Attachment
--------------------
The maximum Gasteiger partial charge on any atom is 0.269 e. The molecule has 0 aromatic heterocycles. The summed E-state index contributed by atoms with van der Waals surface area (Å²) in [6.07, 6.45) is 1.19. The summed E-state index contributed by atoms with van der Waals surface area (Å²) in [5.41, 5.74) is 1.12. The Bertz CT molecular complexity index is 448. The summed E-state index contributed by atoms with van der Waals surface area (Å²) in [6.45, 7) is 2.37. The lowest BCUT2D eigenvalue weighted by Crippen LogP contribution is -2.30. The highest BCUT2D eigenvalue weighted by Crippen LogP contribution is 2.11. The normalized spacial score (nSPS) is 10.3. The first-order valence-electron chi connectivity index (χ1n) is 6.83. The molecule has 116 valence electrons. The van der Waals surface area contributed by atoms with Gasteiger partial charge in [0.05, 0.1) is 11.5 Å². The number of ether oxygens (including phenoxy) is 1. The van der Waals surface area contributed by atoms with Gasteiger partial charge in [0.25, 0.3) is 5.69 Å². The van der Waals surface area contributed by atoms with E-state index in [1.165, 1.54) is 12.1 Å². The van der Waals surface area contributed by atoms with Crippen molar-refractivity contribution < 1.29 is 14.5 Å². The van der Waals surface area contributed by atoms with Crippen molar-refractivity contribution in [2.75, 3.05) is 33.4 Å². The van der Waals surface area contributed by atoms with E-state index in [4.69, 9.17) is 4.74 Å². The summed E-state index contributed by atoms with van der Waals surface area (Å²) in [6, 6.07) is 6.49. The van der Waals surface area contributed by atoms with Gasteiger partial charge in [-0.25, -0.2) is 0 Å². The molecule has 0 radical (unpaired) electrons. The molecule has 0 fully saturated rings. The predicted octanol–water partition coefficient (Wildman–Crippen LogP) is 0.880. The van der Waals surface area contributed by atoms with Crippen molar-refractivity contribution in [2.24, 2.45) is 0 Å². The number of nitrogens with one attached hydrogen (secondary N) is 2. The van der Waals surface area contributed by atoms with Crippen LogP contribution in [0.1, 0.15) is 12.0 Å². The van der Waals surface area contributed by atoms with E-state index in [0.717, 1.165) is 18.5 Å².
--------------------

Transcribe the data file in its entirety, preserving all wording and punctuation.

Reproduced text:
The maximum Gasteiger partial charge on any atom is 0.269 e. The molecule has 0 aromatic heterocycles. The summed E-state index contributed by atoms with van der Waals surface area (Å²) in [6.07, 6.45) is 1.19. The summed E-state index contributed by atoms with van der Waals surface area (Å²) in [5.41, 5.74) is 1.12. The Bertz CT molecular complexity index is 448. The summed E-state index contributed by atoms with van der Waals surface area (Å²) in [6.45, 7) is 2.37. The lowest BCUT2D eigenvalue weighted by Crippen LogP contribution is -2.30. The highest BCUT2D eigenvalue weighted by Crippen LogP contribution is 2.11. The normalized spacial score (nSPS) is 10.3. The first-order valence-electron chi connectivity index (χ1n) is 6.83. The molecule has 116 valence electrons. The van der Waals surface area contributed by atoms with Gasteiger partial charge in [0.05, 0.1) is 11.5 Å². The number of ether oxygens (including phenoxy) is 1. The van der Waals surface area contributed by atoms with Gasteiger partial charge in [0.25, 0.3) is 5.69 Å². The van der Waals surface area contributed by atoms with E-state index in [1.165, 1.54) is 12.1 Å². The van der Waals surface area contributed by atoms with Crippen molar-refractivity contribution < 1.29 is 14.5 Å². The van der Waals surface area contributed by atoms with Crippen molar-refractivity contribution in [2.75, 3.05) is 33.4 Å². The van der Waals surface area contributed by atoms with E-state index in [4.69, 9.17) is 4.74 Å². The summed E-state index contributed by atoms with van der Waals surface area (Å²) in [6, 6.07) is 6.49. The van der Waals surface area contributed by atoms with Gasteiger partial charge in [-0.25, -0.2) is 0 Å². The molecule has 0 radical (unpaired) electrons. The molecule has 0 fully saturated rings. The predicted octanol–water partition coefficient (Wildman–Crippen LogP) is 0.880. The van der Waals surface area contributed by atoms with Crippen molar-refractivity contribution in [2.24, 2.45) is 0 Å². The number of nitrogens with one attached hydrogen (secondary N) is 2. The van der Waals surface area contributed by atoms with Crippen LogP contribution in [0.1, 0.15) is 12.0 Å². The van der Waals surface area contributed by atoms with E-state index in [0.717, 1.165) is 18.5 Å².